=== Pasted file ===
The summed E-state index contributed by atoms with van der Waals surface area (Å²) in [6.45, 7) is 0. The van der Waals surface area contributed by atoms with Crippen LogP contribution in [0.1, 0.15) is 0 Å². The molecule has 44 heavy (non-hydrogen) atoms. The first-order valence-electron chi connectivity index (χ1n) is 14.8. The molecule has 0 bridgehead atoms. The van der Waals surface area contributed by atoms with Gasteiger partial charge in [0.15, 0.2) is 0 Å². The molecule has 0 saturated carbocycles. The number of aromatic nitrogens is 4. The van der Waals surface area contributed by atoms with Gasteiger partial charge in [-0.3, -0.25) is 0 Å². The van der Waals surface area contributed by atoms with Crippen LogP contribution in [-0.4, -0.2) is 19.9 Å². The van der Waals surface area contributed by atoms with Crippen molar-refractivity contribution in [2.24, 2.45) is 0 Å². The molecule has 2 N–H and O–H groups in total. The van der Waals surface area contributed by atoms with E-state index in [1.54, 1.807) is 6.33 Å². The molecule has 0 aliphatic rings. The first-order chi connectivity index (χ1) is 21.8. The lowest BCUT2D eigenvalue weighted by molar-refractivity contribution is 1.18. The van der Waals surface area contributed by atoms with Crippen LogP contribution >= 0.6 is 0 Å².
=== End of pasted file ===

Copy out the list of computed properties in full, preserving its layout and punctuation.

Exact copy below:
The summed E-state index contributed by atoms with van der Waals surface area (Å²) in [6.45, 7) is 0. The van der Waals surface area contributed by atoms with Crippen LogP contribution in [0.1, 0.15) is 0 Å². The molecule has 44 heavy (non-hydrogen) atoms. The first-order valence-electron chi connectivity index (χ1n) is 14.8. The molecule has 0 bridgehead atoms. The van der Waals surface area contributed by atoms with Gasteiger partial charge in [0.15, 0.2) is 0 Å². The molecule has 0 saturated carbocycles. The number of aromatic nitrogens is 4. The van der Waals surface area contributed by atoms with Gasteiger partial charge in [-0.3, -0.25) is 0 Å². The van der Waals surface area contributed by atoms with Crippen LogP contribution in [-0.4, -0.2) is 19.9 Å². The van der Waals surface area contributed by atoms with Crippen molar-refractivity contribution in [2.24, 2.45) is 0 Å². The molecule has 2 N–H and O–H groups in total. The van der Waals surface area contributed by atoms with E-state index in [1.54, 1.807) is 6.33 Å². The molecule has 0 aliphatic rings. The first-order chi connectivity index (χ1) is 21.8. The lowest BCUT2D eigenvalue weighted by molar-refractivity contribution is 1.18. The van der Waals surface area contributed by atoms with Crippen LogP contribution >= 0.6 is 0 Å².